lallis_folly: (words_stay)
[personal profile] lallis_folly
In a house on Whitward Street lived a family with three daughters. The eldest, Ivy, was the sensible one. Lily, the middle daughter, was far too enamoured of romances, while Rose, the youngest, was a bit...shy. Unfortunately for the Lockwells, Mr. Lockwell had gone quite mad some years before, so Mrs. Lockwell had done her best to raise her daughters mostly alone. While all mothers dream of high marriages for their daughters -- and Mrs. Lockwell was certain Ivy had snared the attention of a certain gentleman -- it was unlikely that the Lockwell daughters would do nearly so well as their mother hoped.

The setting of The Magicians and Mrs. Quent is very similar to early eighteenth-century England, the England we know from Pride and Prejudice, but Altania is not our Earth. This planet is, instead, part of a solar system of twelve planets, one of which has such a long revolutionary period that it has not been seen in the heavens since before recorded history. It is known only as part of myth and fable. But now it returns, bringing magical danger with it.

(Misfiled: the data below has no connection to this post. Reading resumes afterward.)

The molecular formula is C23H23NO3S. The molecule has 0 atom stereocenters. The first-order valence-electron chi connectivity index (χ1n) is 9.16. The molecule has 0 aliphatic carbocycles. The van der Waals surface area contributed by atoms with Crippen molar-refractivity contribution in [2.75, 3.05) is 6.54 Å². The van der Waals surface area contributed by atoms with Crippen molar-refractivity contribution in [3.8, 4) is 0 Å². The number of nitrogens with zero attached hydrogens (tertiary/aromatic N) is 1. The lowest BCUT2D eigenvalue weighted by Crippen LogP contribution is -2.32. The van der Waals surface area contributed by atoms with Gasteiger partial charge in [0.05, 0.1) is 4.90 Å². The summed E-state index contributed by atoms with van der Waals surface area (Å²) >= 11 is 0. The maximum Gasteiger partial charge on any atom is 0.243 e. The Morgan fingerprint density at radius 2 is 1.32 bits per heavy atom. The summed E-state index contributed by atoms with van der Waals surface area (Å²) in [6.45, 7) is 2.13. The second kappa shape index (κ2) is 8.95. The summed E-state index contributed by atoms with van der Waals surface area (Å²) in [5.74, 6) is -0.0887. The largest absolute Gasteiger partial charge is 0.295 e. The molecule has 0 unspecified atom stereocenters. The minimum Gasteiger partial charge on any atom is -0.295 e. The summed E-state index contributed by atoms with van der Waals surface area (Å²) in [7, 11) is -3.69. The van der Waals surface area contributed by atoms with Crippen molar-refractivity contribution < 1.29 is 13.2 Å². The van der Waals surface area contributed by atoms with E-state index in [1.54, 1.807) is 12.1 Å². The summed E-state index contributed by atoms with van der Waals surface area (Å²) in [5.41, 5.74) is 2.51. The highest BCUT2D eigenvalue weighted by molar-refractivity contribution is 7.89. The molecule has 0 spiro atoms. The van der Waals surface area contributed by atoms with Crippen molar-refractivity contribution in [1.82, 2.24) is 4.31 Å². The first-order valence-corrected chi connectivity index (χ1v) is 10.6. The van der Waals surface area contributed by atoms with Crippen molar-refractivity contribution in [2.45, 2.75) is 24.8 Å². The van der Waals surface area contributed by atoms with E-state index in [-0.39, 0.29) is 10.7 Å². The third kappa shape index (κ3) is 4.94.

The book is oddly constructed in three parts. "Oddly," because the first and third part take place in the Altanian city of Invarel (analogous to London) and have multiple third-person viewpoint characters, while the middle part is a first-person narrative by Ivy Lockwell that can be best compared to Jane Eyre, and the tone is somewhat different from the other two sections.

It was Galen Beckett's stated intention to explore what would happen if there were a "fantastical cause underlying the social constraints and limited choices confronting a heroine in a novel by Jane Austen or Charlotte Brontë." It is not surprising, then, that The Magicians and Mrs. Quent should read like a novel written by either of those two ladies. Or both, actually, given the differences between the sections.

The book is very entertaining, and the magic, while an integral part of the plot, is more or less downplayed. One point of interest is that days and nights are not of fixed duration as our own are, so a very long "lumenal" might be followed by a much shorter "umbral" or vice versa.

Such a short summary does not nearly do justice to a plot which involves marriage, magic, highwaymen, revolution and agents of the Crown. Fans of Austen or Brontë who are willing to take a chance on a fantasy novel (and I know that many people are -- somewhat short-sightedly -- not) would probably enjoy it.

Cross-posted to [livejournal.com profile] webofbooks
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